Trio of Theocrats Appointed to Courts for Life

The so-called filibuster compromise,” ironed out by a nonpartisan team in the U.S. Senate on May 23, ensured the hasty approval of the three most reactionary of Bush’s seven stalled judicial nominees: California Supreme Court Justice Janice Rogers Brown, Alabaman William Pryor, and Texas Supreme Court Justice Priscilla Owen. Democrats previously had blocked the nominations with the threat of a filibuster.

Janice Rogers Brown

Brown, 56, won May approval in the U.S. Senate for the influential U.S. Court of Appeals for the District of Columbia Circuit.

She gave an inflammatory speech on April 24 to a gathering of Roman Catholic professionals on the same day that “Justice Sunday: Stop the Filibuster Against People of Faith” was being simulcast by evangelicals over the Internet to churches around the country and religious networks.

Coverage of her unpublished address to Catholics at a diocese-sponsored annual “Red Mass” in Darien, Conn.,–held for Catholic lawyers, judges and other legal professionals–was covered by the Stamford Advocate, in turn quoted by The Los Angeles Times (April 26, 2005). Both Robert Bork and Supreme Court Justice Antonin Scalia have previously addressed the diocese’s breakfast.

According to press accounts, Brown said:

“These are perilous times for people of faith, not in the sense that we are going to lose our lives, but in the sense that it will cost you something if you are a person of faith who stands up for what you believe in and say those things out loud.”

She added: “When we move away from that [America’s so-called religious traditions], we change our whole conception of the most significant idea that America has to offer, which is this idea of human freedom and this notion of liberty.”

Brown said atheism “handed human destiny over to the great god, autonomy, and this is quite a different idea of freedom . . . . Freedom then becomes willfulness.”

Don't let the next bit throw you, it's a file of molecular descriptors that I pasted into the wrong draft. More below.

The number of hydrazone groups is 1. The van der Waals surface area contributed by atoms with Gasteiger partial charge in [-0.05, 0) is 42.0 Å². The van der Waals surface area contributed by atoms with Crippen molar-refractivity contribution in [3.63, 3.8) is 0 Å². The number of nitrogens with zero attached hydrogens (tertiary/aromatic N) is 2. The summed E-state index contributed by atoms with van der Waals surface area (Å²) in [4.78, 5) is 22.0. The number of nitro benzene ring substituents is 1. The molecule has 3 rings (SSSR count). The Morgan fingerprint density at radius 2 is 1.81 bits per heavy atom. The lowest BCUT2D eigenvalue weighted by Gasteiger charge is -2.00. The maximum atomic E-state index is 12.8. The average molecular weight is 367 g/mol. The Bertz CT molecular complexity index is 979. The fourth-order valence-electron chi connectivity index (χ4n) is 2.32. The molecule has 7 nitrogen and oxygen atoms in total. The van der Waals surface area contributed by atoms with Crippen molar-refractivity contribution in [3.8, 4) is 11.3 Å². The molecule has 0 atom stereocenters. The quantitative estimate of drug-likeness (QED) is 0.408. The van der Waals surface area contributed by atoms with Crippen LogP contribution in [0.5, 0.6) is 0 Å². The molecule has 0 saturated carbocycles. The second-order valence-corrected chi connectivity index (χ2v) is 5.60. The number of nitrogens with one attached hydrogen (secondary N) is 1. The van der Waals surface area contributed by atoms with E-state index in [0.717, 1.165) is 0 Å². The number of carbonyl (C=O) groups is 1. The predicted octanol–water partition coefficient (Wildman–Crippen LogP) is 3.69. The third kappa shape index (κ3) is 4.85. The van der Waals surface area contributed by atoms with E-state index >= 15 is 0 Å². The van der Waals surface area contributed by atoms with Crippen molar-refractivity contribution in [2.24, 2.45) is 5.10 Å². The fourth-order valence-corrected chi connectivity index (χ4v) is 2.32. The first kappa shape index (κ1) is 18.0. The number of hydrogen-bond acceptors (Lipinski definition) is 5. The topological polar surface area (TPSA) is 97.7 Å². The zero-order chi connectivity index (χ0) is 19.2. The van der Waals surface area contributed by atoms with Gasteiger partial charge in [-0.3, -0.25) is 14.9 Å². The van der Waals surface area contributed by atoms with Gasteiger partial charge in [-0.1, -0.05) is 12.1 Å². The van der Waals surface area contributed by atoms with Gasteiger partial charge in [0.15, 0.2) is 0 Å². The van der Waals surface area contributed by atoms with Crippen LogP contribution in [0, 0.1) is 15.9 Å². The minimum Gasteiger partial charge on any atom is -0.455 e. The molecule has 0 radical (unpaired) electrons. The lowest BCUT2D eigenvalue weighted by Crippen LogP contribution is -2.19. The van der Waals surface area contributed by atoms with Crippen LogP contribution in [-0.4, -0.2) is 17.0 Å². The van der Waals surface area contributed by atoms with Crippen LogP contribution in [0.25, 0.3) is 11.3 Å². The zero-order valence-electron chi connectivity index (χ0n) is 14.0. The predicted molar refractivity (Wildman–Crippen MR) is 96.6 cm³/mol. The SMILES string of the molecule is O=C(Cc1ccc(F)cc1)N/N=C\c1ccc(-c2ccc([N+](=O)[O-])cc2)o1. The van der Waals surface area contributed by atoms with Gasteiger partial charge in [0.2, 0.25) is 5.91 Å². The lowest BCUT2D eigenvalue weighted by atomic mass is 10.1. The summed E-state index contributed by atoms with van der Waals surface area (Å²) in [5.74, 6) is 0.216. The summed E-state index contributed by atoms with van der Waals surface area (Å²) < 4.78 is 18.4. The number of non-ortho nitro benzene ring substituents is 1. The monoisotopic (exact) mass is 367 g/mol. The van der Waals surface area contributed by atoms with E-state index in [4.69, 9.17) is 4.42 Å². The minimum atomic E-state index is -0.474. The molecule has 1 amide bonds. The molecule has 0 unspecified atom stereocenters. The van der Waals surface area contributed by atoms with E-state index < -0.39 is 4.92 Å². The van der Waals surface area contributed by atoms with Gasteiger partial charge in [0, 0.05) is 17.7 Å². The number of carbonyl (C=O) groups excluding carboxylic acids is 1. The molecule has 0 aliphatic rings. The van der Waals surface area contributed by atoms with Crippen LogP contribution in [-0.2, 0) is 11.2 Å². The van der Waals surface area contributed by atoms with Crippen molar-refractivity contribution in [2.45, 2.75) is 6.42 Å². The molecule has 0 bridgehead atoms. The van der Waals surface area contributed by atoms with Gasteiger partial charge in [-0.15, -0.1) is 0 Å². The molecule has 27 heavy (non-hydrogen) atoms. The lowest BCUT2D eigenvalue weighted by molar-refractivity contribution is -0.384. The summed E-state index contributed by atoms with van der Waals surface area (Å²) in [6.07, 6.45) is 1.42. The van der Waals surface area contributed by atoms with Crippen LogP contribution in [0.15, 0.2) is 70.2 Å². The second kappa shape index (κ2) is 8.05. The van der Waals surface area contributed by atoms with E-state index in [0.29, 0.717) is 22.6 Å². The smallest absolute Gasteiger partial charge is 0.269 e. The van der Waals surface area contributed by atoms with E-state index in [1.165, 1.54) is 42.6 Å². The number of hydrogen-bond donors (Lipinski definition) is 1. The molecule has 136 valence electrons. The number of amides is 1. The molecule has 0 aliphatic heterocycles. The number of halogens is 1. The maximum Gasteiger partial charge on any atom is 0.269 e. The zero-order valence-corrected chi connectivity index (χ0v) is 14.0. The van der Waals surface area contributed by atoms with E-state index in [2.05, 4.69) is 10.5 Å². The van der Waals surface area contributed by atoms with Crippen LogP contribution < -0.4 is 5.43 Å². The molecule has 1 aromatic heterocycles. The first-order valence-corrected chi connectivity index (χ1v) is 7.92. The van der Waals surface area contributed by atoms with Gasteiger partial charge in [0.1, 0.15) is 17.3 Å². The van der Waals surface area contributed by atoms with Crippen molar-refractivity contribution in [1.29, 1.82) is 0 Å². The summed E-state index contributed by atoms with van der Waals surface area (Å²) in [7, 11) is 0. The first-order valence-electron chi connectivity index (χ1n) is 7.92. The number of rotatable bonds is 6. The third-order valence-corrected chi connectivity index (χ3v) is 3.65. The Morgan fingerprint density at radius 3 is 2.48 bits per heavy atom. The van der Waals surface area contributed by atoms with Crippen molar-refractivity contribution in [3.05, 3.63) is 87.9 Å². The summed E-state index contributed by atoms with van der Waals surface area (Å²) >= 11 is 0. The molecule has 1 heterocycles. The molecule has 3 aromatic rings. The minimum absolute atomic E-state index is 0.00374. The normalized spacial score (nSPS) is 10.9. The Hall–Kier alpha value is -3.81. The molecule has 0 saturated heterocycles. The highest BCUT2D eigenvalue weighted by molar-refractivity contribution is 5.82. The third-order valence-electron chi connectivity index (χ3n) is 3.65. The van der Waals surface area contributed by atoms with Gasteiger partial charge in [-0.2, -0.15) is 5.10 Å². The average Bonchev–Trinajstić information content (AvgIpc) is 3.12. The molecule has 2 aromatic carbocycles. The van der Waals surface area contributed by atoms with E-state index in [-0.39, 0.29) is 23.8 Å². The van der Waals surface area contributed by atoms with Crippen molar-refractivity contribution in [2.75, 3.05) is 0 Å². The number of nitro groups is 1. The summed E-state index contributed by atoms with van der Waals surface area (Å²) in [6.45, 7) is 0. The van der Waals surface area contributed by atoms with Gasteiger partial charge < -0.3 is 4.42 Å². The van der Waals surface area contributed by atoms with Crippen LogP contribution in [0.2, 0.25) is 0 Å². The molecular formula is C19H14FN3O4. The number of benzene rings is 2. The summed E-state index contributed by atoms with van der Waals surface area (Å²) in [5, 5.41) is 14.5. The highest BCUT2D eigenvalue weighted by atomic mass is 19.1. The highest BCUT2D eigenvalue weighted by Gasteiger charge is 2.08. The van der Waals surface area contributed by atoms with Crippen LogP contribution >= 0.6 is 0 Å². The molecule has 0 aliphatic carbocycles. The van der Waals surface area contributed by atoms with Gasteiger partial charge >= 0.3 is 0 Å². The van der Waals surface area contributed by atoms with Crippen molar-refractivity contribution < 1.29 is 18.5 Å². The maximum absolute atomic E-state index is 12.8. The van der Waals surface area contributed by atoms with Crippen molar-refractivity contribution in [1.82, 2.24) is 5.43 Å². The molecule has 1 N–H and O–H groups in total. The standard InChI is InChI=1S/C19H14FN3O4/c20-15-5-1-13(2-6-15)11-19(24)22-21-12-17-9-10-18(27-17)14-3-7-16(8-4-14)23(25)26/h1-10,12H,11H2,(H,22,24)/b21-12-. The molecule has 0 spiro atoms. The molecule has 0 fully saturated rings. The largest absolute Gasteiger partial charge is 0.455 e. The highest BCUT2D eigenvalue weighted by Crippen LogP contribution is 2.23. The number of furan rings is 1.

The California State Bar twice rated Brown as unqualified for office at the state Supreme Court level. Her controversial decisions include defending the use of an electric “stun belt” for unruly criminal defendants in courtrooms, and voting against age discrimination protections.

William H. Pryor

Pryor, who is only 43, as Alabama Attorney General, acted as one of former Judge Roy Moore’s greatest cheerleaders during the Alabama saga involving the stealth planting of a Ten Commandments marker in the Alabama State Supreme Court. Although Moore lost his judicial position over the battle, Pryor backed him until the end, when Pryor finally prosecuted Moore for refusing to comply with numerous court orders to remove the biblical edict.

Pryor, in a notorious court brief, once compared same-sex relations to bestiality and necrophilia.

The Roman Catholic Pryor also called Roe v. Wade, the decision legalizing abortion throughout the nation, “the worst abomination of constitutional law in our history.” During the confirmation hearing, Sen. Arlen Specter, R-Penn., asked Pryor if he regretted the “abomination” remark. He did not.

Pryor was confirmed by a vote of 53 to 45 in the U.S. Senate on June 9 to a position on the U.S. Court of Appeals for the 11th Circuit, 16 months after Pres. Bush put him on the bench temporarily when Congress was out of session.

Pryor once ended a speech with the prayer, “Please, God, no more Souters,” in reference to Justice David H. Souter.

Priscilla Owen

Texas Supreme Court Justice Priscilla Owen, nominated by Bush four years ago, was the first of the three disputed nominees to be confirmed. A member of the notorious Federalist Society, Owen, 50, was appointed to the 5th U.S. Circuit Court of Appeals, already considered the worst appellate district by civil libertarians.

A corporate attorney in gas and oil, she first ran for the state Supreme Court in 1994 as a protg of Karl Rove, now White House adviser. Among her controversial decisions is a dissent in 2000 in an abortion rights case, in which she wrote that a teenager does not have the right to an abortion without parental notification, regardless of circumstances.

Owen, who received a 45.3% “poor” rating in the annual evaluation by Houston attorneys, is the only state Supreme Court justice to receive such a low score.

Owen is famously a Sunday school teacher and tender of the altar at St. Barnabas the Encourager Evangelical Covenant Church in Austin, which split last year from the Episcopal Church over disapproval of the ordination of a gay bishop.

Freedom From Religion Foundation